Exercises

Frequent, gentle exercise can prevent and possibly reverse stiffness in the shoulder.

The American Association of Orthopaedic Surgeons (AAOS) suggest some simple exercises:

Crossover arm stretch: Holding the upper arm of the affected side, gently pull the arm across in front of you, under the chin. Hold for 30 seconds. Relax and repeat.

Exercises should be guided by a doctor, an osteopath, or a physical therapist. Anyone experiencing stiffness in the shoulder joint should seek medical attention sooner rather than later to prevent permanent stiffness.

Harvard Medical School suggest the following exercises for relieving a frozen shoulder:

Pendulum stretch

Stand with the shoulders relaxed. Lean forward with the hand of the unaffected arm resting on a table. Let the affected arm hang down vertically and swing in a small circle, around 1 foot in diameter. Increase the diameter over several days, as you gain strength.

Towel stretch

Grab both ends of a towel behind your back. With the good arm, pull the towel, and the affected arm, up toward the shoulder. Repeat 10 to 20 times a day.

Symptoms

A person with a frozen shoulder will have a persistently painful and stiff shoulder joint. Signs and symptoms develop gradually, and usually resolve on their own.

Causes

The shoulder is made up of three bones: The shoulder blade, the collarbone, and the upper arm bone, or humerus. The shoulder has a ball-and-socket joint. The round head of the upper arm bone fits into this socket. Connective tissue, known as the shoulder capsule, surrounds this joint. Synovial fluid enables the joint to move without friction.

Frozen shoulder is thought to happen when scar tissue forms in the shoulder. This causes the shoulder joint’s capsule to thicken and tighten, leaving less room for movement. Movement may become stiff and painful. The exact cause is not fully understood, and it cannot always be identified. However, most people with frozen shoulder have experienced immobility as a result of a recent injury or fracture. The condition is common in people with diabetes.

Risk factors

Common risk factors for frozen shoulder are:

  • Age: Being over 40 years of age.
  • Gender: 70 percent of people with frozen shoulder are women.
  • Recent trauma: Surgery or and arm fracture can lead to immobility during recovery, and this may cause the shoulder capsule to stiffen.
  • Diabetes: 10 to 20 percent of people with diabetes develop frozen shoulder, and symptoms may be more severe. The reasons are unclear.

Other conditions that can increase the risk are:

  • stroke
  • hyperthyroidism, or overactive thyroid
  • hypothyroidism, or underactive thyroid
  • cardiovascular disease
  • Parkinson’s disease

Stages

Symptoms are usually classified in three stages, as they worsen gradually and then resolve within a 2- to 3-year period.

The AAOS describe three stages:

  • Freezing, or painful stage: Pain increases gradually, making shoulder motion harder and harder. Pain tends to be worse at night. This stage can last from 6 weeks to 9 months.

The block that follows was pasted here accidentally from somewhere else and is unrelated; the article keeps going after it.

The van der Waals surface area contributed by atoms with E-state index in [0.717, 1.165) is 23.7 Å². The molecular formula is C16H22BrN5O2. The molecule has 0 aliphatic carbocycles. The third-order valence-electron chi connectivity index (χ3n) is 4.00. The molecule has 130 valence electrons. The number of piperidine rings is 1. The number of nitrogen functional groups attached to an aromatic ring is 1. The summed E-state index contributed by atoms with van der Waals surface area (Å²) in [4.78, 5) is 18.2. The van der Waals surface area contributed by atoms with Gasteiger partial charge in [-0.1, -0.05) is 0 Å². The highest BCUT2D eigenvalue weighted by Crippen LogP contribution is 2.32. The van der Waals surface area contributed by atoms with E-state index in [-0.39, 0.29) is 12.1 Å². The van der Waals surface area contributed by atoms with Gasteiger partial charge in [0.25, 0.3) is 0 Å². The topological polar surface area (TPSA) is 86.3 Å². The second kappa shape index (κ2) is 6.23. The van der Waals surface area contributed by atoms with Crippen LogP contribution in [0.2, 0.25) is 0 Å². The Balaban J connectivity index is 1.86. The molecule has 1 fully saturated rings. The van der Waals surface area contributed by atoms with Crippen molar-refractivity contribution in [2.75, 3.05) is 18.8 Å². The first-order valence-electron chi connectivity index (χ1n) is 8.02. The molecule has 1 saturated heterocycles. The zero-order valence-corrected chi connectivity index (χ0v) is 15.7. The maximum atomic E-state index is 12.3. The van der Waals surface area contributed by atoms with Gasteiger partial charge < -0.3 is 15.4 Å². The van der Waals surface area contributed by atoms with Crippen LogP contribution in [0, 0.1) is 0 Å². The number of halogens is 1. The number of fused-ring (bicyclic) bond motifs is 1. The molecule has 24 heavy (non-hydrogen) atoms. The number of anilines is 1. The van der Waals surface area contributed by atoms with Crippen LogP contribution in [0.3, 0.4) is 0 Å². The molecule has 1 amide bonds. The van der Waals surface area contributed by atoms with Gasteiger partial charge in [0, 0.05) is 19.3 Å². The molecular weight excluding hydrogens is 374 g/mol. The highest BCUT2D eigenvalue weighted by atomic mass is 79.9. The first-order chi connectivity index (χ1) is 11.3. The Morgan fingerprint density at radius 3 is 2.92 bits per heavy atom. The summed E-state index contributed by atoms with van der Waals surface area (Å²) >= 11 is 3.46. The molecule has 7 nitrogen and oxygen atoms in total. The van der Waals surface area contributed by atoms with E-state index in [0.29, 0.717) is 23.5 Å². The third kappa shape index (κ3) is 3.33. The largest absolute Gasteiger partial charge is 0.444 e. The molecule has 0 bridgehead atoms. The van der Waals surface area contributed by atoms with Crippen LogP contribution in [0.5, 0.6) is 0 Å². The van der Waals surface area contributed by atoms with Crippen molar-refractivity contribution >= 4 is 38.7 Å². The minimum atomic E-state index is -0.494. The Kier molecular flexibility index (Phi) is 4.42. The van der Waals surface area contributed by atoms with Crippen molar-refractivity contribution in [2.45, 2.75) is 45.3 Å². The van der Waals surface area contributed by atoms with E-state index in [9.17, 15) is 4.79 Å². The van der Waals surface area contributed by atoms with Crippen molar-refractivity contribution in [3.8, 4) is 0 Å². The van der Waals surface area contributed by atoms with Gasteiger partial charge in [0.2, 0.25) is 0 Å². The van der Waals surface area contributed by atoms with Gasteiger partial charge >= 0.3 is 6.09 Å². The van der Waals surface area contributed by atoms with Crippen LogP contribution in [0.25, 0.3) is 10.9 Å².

• Frozen: Pain does not worsen, and it may decrease at this stage. The shoulder remains stiff. It can last from 4 to 6 months, and movement may be restricted.
  • Thawing: Movement gets easier and may eventually return to normal. Pain may fade but occasionally recur. This takes between 6 months and 2 years.

Over 90 percent of people find that with simple exercises and pain control, symptoms improve. A frozen shoulder normally recovers, but it can take 3 years.

Diagnosis

Doctors will most likely diagnose frozen shoulder based on signs, symptoms, and a physical exam, paying close attention to the arms and shoulders. The severity of frozen shoulder is determined by a basic test in which a doctor presses and moves certain parts of the arm and shoulder. Structural problems can only be identified with the help of imaging tests, such as an X-ray or Magnetic Resonance Imaging (MRI).

Treatment

The aim is to alleviate pain and preserve mobility and flexibility in the shoulder. In time and with treatment, 9 out of 10 patients experience relief. However, recovery may be slow, and symptoms can persist for several years. There are several ways to relieve pain and alleviate the condition.

Painkillers: Nonsteroidal anti-inflammatory drugs (NSAIDs) are available to purchase over-the counter, and may reduce inflammation and alleviate mild pain. Not all painkillers are suitable for every patient, so it is important to review options with the doctor.

Hot or cold compression packs: These can help reduce pain and swelling. Alternating between the two may help.

Corticosteroid injections: However, repeated corticosteroid injections are discouraged as they can have adverse effects, including further damage to the shoulder.

Transcutaneous electrical nerve stimulation (TENS): This works by numbing the nerve endings in the spinal cord that control pain. The TENS machine sends small to electrodes, or small electric pads, that are applied to the skin on the affected shoulder. Various TENS machines from different brands are available to purchase online.